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A blue-black baby is born to a mother who’s so scared of her she almost wants to smother her then and there. But she doesn’t, instead she raises her, alone, and makes sure that she’s disciplined, that she’s well-behaved, and knows the way the world works. To ensure, the mother thinks, that she’ll be as safe as she can keep her.
The baby, she’s called Lula Ann but renames herself Bride, grows up and makes a success of her life. She’s got a high-paying job, she’s turned out smoking hot, and she’s got a boyfriend who she doesn’t know anything about, but their sex is insane.
The boyfriend breaks up with her. Then she decides to pay a visit to a woman she knew a long time ago. A woman she helped put in jail as a child. At this point, everything begins to morph and twist and crumble through her blue-black hands. And alongside it, a kind of body horror reversion — why is she suddenly hairless like a small girl again? Why do the earring holes in her pierced ears heal up all of a sudden? What the hell is going on?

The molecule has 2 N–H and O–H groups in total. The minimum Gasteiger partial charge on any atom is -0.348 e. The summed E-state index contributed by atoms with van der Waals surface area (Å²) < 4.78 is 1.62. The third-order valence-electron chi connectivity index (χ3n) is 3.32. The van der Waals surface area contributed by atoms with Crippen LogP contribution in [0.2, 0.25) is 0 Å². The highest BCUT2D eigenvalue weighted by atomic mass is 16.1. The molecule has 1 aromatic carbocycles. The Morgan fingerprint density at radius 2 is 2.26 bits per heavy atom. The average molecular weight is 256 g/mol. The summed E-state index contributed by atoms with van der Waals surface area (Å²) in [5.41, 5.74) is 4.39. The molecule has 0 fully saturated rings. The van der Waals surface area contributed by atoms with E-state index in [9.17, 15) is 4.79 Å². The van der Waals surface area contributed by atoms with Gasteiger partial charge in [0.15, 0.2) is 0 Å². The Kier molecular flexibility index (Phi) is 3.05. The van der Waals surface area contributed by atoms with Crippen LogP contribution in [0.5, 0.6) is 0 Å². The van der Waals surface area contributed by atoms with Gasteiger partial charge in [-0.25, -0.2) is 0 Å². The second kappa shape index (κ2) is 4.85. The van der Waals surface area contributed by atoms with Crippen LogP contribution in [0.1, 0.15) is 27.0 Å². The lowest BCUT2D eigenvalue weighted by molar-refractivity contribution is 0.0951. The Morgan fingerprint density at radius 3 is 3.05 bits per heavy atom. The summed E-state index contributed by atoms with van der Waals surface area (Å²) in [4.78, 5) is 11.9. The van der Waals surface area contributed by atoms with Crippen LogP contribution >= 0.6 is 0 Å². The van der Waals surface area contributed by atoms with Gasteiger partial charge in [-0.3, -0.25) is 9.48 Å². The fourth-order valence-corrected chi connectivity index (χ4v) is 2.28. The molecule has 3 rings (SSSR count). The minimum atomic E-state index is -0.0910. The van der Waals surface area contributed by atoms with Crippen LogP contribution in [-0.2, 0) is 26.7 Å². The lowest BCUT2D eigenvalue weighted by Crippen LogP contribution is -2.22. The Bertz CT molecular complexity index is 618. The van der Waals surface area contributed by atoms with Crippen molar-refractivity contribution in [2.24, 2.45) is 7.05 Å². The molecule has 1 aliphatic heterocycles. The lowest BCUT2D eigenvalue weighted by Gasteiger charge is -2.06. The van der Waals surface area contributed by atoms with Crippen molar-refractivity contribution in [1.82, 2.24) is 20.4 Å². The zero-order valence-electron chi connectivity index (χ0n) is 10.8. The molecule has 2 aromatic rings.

Morrison, an African-American novelist with both a Nobel Prize in Literature and Pulitzer Prize to her name, is extraordinary. She takes these thousand strands of life and weaves them together into something that’s not quite reality, not quite resolved, but very true.
Life is presented as intricately together with pain. But equally, ultimately, together with hope. God Help the Child will lead you to stare at your own skin — whichever colour. But, of course, it matters what colour in different ways, as what are the burdens we carry with us? From so long ago, from when we were children.